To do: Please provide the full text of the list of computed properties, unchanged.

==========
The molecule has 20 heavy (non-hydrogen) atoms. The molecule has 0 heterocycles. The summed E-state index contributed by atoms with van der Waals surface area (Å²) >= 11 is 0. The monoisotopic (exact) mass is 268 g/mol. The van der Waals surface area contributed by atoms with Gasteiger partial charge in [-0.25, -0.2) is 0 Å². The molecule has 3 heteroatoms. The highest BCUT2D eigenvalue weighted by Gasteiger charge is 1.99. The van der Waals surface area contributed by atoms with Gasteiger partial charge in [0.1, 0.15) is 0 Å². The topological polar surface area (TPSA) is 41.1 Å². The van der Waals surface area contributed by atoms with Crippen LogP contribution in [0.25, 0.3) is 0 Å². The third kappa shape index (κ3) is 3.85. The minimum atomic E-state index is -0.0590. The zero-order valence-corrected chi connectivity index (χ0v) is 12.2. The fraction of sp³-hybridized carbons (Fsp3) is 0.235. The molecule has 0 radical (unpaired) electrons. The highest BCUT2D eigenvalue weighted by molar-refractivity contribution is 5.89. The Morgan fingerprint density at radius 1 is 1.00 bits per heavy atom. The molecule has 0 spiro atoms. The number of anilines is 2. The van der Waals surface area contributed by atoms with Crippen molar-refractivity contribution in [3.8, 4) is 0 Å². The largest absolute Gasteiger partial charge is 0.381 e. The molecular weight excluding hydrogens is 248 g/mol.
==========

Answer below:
The molecule has 20 heavy (non-hydrogen) atoms. The molecule has 0 heterocycles. The summed E-state index contributed by atoms with van der Waals surface area (Å²) >= 11 is 0. The monoisotopic (exact) mass is 268 g/mol. The van der Waals surface area contributed by atoms with Gasteiger partial charge in [-0.25, -0.2) is 0 Å². The molecule has 3 heteroatoms. The highest BCUT2D eigenvalue weighted by Gasteiger charge is 1.99. The van der Waals surface area contributed by atoms with Gasteiger partial charge in [0.1, 0.15) is 0 Å². The topological polar surface area (TPSA) is 41.1 Å². The van der Waals surface area contributed by atoms with Crippen LogP contribution in [0.25, 0.3) is 0 Å². The third kappa shape index (κ3) is 3.85. The minimum atomic E-state index is -0.0590. The zero-order valence-corrected chi connectivity index (χ0v) is 12.2. The fraction of sp³-hybridized carbons (Fsp3) is 0.235. The molecule has 0 radical (unpaired) electrons. The highest BCUT2D eigenvalue weighted by molar-refractivity contribution is 5.89. The Morgan fingerprint density at radius 1 is 1.00 bits per heavy atom. The molecule has 0 spiro atoms. The number of anilines is 2. The van der Waals surface area contributed by atoms with Crippen molar-refractivity contribution in [3.8, 4) is 0 Å². The largest absolute Gasteiger partial charge is 0.381 e. The molecular weight excluding hydrogens is 248 g/mol.